South Africa’s main platinum union started government-brokered talks with the world’s top three platinum companies on Friday to end a wage strike that risked turning violent.
As many as 100,000 members of the Association of Mineworkers and Construction Union (AMCU) walked out at Anglo American Platinum, Impala Platinum (Implats) and Lonmin on Thursday, hitting more than half of world platinum production.
Implats said on Friday striking workers were blocking miners who wanted to report for work at its operations near Rustenburg, 120 kilometres northwest of Johannesburg.
“Never a good situation as it raises tension and the risk for potential violence,” Implats spokesman Johan Theron said.
However, in Johannesburg AMCU leaders started talks at 9am with the three firms under the auspices of South Africa’s main commercial arbitration body, labour ministry spokesman Musi Zondi said.
“Obviously it would be good if something positive were to come out of it,” he said.
The meeting is the first time the big three platinum producers have negotiated with the union under one roof.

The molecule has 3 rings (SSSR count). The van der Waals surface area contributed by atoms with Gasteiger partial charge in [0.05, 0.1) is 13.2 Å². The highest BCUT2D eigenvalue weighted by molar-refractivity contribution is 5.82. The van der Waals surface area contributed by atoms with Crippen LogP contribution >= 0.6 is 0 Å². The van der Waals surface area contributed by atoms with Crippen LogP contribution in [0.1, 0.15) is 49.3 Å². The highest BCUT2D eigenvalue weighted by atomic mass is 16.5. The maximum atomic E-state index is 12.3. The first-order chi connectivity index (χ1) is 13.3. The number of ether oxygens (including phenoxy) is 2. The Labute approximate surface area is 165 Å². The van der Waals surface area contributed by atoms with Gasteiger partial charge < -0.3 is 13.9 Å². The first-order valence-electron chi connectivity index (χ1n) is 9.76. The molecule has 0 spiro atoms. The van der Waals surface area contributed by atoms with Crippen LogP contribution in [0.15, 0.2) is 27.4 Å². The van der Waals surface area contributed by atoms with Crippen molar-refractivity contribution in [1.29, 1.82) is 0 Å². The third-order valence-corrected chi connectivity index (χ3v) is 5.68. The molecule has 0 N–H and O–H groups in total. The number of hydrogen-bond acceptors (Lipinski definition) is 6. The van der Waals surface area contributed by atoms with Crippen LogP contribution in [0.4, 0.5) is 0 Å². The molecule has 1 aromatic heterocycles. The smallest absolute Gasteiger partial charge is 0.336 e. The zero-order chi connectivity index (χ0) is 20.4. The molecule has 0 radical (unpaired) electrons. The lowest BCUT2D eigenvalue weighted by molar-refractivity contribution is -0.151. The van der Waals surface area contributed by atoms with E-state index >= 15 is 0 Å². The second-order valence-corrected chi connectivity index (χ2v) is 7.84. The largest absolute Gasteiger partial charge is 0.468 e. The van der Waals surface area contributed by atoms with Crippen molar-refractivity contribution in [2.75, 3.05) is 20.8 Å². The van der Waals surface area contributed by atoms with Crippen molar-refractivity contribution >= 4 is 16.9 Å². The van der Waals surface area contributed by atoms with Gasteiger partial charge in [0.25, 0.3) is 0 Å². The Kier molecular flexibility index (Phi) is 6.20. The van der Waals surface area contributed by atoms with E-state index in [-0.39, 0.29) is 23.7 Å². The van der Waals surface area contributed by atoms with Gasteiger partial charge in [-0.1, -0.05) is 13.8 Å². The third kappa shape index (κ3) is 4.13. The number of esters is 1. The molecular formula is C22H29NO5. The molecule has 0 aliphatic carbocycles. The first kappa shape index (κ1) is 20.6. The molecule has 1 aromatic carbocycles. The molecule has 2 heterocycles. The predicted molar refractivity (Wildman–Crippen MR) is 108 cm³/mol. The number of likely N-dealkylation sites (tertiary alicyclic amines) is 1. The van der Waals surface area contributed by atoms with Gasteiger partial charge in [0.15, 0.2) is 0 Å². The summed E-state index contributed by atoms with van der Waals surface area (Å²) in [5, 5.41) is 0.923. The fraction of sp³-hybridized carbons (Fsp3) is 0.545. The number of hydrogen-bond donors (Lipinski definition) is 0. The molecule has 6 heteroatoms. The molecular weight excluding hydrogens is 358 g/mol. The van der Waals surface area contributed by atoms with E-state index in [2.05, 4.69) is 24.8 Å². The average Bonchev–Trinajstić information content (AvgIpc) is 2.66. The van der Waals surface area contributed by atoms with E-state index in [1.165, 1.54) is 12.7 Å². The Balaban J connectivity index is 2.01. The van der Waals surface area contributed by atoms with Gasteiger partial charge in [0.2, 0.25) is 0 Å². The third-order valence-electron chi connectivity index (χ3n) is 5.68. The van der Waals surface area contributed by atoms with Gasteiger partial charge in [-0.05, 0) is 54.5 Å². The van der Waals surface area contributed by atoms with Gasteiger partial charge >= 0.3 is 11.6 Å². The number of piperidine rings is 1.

The government has stepped in to mediate in the dispute, fearful of damage to an already struggling economy and the political standing of President Jacob Zuma’s ruling African National Congress (ANC) party, which faces an election in just over three months.
Despite its efforts, the government has been unable to soothe nearly two years of tensions in the platinum belt, where miners are angry about their lack of economic progress two decades after the end of apartheid.
The AMCU-affiliated workers say they will not call off the strike until their demand for a 12,500 rand (HK$8,860) a month minimum basic wage are met. Basic wages for miners are currently about 5,000 rand.
“There is nothing that can change our demands,” prominent AMCU member Evans Ramokga told reporters.